Though Nik and Ben are solid, Nik has managed to find a couple insecurities regarding his age. He's not young anymore (though he's certainly not old, either) and he's realized that he needs to work harder to gain and maintain a certain level of fitness and even then, he's not going to ever be at his peak again. He's pushing 50 and he's realized that his youth is gone and he fears that Ben will go with it.

Blogtour: Not Just Passing Through by Jamie Dean

Please say hello to Jamie Dean and 

Not Just Passing Through 


Socially awkward, closeted virgin Avery Malcolm passes his days and nights running his bigoted aunt’s motel in rural New Mexico. He dreams of getting away and hitting the road, but with one friend, a few acquaintances, and no real life to speak of outside his duties as front desk clerk, he doesn’t know if he’ll ever get a chance.

Fate sends hot drifter Chase Lancaster to the Red Ram Motel, riding in on his sexy black motorcycle. Within twenty-four hours, Avery’s life is turned upside down. Before long, even though Chase’s sexual interests seem to run exclusively toward women in bars, Avery finds himself falling for the beautiful biker with no permanent address. Chase is much more than his bad boy persona, so while it’s nice to have another friend, Avery doesn’t know how he’ll survive with his heart intact when Chase inevitably moves on.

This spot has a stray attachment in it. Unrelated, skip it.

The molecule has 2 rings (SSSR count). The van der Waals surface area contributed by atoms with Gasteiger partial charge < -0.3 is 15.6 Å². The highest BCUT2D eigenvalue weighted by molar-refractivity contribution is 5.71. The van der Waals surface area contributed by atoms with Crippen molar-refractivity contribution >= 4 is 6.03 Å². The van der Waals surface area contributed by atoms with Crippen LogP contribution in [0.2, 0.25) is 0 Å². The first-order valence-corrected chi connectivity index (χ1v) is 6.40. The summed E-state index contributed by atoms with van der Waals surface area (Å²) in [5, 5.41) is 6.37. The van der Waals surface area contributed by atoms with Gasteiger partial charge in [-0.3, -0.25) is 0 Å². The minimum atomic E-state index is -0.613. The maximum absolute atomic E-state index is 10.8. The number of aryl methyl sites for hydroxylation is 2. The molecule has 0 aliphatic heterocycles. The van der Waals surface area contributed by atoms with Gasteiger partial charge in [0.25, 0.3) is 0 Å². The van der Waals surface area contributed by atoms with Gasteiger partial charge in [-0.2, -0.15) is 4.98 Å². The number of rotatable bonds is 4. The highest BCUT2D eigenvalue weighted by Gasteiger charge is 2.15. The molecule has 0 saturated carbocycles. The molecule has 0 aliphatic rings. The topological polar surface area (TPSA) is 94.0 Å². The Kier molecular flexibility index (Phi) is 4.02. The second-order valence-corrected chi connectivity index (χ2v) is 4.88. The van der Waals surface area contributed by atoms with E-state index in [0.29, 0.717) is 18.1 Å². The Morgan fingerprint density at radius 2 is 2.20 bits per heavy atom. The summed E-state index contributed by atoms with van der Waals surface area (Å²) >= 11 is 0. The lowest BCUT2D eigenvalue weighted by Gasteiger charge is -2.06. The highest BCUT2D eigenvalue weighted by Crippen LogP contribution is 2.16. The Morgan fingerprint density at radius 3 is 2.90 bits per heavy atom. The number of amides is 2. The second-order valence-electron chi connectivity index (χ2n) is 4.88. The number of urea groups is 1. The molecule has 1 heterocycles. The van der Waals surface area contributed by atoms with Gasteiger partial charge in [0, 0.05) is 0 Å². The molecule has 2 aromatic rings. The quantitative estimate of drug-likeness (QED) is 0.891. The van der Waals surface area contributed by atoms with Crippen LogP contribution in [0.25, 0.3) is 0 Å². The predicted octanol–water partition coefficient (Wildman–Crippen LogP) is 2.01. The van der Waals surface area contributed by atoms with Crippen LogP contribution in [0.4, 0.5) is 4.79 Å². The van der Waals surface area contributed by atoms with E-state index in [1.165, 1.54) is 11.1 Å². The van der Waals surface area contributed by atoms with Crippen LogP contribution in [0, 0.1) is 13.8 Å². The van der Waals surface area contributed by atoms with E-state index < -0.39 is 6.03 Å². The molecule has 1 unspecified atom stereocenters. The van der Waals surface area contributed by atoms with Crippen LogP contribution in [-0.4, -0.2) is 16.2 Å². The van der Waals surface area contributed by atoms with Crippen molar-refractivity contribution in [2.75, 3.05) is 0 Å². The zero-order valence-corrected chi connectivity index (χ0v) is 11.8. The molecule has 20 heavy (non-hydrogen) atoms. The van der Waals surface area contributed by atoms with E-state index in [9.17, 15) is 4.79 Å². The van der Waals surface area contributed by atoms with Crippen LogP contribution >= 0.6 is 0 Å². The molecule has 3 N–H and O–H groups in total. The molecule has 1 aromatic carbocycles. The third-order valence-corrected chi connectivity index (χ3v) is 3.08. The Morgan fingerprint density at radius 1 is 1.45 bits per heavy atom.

Hi, I’m Jamie Dean, author of the new novel Not Just Passing Through. Joining me today is the lead character, Avery Malcolm, front desk clerk at the Red Ram Motel in Strider’s Point, New Mexico. Welcome, Mr. Malcolm. Thank you for being here, since I know you aren’t a fan of social situations.
Avery: Please call me Avery. Or Ave. And you’re welcome.
Jamie Dean: Your friend Lana tells me that you’re the go to person when it comes to town gossip, would you say that’s accurate?
Avery: No, I don’t think so.
Jamie Dean: But you do meet most new people before the rest of the town, don’t you?
Avery: Since they usually check into the motel before going for food or anything, I suppose that’s true.
Jamie Dean: And you see them when they’ve just come off the road, tired and perhaps not at their best. So you might learn things about them the casual observer might not get the chance to, don’t you think?
Avery: I suppose.
Jamie Dean: All right, well, what can you tell us about that new biker who’s moved into the motel? Is he single? Is he staying long?
Avery: What? He, um, that is, I don’t really know much about him...